THE FAI Interim Deputy CEO Niall Quinn has expressed sympathy for League of Ireland club struggling to pay their players in the current Coronavirus crisis.
Speaking to FAI TV, Quinn said they are on hand to help clubs where possible, though across the last week Cork City and Sligo Rovers are among the clubs who are now unable to keep paying wages with no games on the horizon until at least mid-June.
“I don’t think they want to play behind closed doors. We don’t have lucrative TV deals to make up for that happen.
“We need to be playing with crowds and the system works that way. There is a lot of talking to be done with the stakeholders.
“We’re here to do that talking. We’re here to help in any way we can.
“It’s difficult for players but when you take a peep outside football and see the devastation, talk of 200,000 being let go, it’s a nationwide problem, it’s awful.”
Cork City have been innovative in their approach to raising cash to tide them over, releasing a new red jersey for sale online, while also starting a streaming service screening classic matches for a €25 per month fee, which cover four games.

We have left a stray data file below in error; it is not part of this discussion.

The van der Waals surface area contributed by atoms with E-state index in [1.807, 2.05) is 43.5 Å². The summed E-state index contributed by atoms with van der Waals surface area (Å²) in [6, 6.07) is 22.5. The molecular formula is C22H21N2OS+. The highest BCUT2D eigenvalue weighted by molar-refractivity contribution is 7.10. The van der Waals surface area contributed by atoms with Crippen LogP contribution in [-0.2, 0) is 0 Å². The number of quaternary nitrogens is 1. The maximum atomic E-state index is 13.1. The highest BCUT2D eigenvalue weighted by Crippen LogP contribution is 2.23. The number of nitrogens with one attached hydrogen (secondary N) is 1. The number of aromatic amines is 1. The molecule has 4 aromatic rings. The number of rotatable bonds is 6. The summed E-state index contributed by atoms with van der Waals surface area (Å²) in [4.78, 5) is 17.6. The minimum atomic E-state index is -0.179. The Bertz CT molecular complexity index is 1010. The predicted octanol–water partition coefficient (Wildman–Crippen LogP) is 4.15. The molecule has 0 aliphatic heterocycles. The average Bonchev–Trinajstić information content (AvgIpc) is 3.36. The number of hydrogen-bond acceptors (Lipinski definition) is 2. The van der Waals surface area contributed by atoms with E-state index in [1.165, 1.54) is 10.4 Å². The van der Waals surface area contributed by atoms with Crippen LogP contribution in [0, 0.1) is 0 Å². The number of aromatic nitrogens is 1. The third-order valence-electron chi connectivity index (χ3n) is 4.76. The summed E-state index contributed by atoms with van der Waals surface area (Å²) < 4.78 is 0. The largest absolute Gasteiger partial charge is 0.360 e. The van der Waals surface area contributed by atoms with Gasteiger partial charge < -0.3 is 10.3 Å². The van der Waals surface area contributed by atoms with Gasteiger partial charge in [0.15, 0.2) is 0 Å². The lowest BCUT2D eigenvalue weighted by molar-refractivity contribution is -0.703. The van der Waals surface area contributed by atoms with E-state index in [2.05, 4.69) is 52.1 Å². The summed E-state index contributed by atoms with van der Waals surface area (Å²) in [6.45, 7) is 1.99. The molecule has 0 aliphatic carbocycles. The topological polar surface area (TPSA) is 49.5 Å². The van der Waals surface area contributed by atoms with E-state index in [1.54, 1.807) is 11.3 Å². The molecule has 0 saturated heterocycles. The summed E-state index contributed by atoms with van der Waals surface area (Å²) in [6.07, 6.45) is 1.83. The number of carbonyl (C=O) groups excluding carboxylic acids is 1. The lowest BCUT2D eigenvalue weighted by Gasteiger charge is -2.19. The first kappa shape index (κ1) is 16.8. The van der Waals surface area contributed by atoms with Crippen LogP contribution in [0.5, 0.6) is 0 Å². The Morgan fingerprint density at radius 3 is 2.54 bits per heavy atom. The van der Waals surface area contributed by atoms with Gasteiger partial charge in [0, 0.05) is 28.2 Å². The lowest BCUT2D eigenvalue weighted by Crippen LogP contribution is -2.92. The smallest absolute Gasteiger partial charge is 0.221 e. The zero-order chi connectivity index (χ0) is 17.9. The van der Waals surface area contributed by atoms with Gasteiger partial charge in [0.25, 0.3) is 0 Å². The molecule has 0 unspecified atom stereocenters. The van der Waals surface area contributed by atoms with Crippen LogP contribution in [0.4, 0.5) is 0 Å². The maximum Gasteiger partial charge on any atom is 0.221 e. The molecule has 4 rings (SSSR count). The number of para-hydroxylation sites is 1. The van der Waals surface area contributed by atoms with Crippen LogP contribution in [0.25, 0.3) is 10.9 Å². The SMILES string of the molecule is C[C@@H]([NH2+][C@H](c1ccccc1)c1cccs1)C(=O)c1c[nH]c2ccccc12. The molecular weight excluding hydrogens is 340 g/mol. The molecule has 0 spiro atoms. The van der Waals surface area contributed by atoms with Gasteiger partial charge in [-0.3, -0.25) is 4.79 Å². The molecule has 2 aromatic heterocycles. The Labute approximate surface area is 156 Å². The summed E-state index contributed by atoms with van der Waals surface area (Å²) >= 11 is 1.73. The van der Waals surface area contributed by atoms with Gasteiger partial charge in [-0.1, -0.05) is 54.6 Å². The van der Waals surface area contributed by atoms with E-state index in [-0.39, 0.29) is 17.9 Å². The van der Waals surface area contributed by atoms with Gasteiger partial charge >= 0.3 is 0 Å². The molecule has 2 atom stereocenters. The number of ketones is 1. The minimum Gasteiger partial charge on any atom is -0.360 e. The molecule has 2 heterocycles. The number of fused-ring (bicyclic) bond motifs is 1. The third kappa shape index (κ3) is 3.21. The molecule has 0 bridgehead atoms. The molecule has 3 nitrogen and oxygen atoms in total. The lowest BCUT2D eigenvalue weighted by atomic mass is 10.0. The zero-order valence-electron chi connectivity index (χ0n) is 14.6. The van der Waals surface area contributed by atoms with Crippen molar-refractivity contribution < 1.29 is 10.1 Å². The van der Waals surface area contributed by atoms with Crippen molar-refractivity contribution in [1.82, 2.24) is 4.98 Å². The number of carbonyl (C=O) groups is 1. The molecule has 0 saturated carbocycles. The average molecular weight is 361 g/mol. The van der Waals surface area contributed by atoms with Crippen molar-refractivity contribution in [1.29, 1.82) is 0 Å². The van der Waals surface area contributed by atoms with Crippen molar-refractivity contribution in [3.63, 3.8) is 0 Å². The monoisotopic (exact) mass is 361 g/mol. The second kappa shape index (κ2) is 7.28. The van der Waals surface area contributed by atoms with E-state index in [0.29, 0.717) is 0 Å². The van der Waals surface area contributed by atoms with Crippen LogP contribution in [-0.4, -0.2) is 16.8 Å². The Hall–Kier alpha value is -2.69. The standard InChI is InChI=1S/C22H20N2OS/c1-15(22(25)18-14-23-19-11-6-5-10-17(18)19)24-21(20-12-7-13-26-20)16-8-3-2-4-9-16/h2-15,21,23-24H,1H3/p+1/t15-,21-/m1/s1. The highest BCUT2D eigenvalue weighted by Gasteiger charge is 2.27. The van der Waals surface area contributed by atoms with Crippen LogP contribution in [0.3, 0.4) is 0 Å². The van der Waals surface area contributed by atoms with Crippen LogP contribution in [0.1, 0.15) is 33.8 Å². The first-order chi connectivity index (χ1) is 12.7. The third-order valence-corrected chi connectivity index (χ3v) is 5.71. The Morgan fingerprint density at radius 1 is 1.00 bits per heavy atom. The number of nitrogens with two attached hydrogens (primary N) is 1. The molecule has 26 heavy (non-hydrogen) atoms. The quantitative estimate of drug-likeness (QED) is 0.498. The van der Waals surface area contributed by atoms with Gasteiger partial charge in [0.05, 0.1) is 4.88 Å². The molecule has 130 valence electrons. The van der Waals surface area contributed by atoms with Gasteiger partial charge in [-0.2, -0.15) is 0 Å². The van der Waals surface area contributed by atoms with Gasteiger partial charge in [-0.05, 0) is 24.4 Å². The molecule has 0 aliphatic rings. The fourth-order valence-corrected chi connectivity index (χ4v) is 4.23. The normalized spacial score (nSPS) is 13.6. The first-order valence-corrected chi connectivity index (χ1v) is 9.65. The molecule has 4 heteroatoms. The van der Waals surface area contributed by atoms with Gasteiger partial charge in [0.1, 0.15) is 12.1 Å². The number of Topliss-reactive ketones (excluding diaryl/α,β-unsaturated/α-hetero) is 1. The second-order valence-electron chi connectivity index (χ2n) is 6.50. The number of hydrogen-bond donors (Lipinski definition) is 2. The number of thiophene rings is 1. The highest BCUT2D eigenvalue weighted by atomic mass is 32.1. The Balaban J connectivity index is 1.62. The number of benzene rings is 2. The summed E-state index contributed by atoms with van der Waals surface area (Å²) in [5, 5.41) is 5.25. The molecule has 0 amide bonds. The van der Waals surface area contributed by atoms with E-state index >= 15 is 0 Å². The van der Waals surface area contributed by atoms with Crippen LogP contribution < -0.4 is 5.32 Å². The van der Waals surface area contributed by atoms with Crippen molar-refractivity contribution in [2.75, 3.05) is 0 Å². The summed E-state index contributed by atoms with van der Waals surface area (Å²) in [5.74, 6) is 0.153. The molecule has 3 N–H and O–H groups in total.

However, that can’t compensate for the fact the majority of clubs don’t have the resources to cover a long gap between home ties.
“How do we best prepare our clubs and players for it and assist them with it?
“We’re wading through it right now, there is a lot of discussion, there is huge sympathy for what’s happening out there.
“We’re hoping that repaying owed fees will help, in other ways, we can find some more revenue-creating opportunities for clubs.
“UEFA’s desire to get domestic football finished by June is aspirational.
“We hope that that’s correct and obviously we’re different in that we’re a summer league. So for our League of Ireland clubs, there is a difficult time for all.
“And they are meeting again to discuss this, we’re meeting with them and the players’ representatives as well regularly with the steering group.
“We’re all worried, we’re all hoping to find some pathways through this very difficult time.”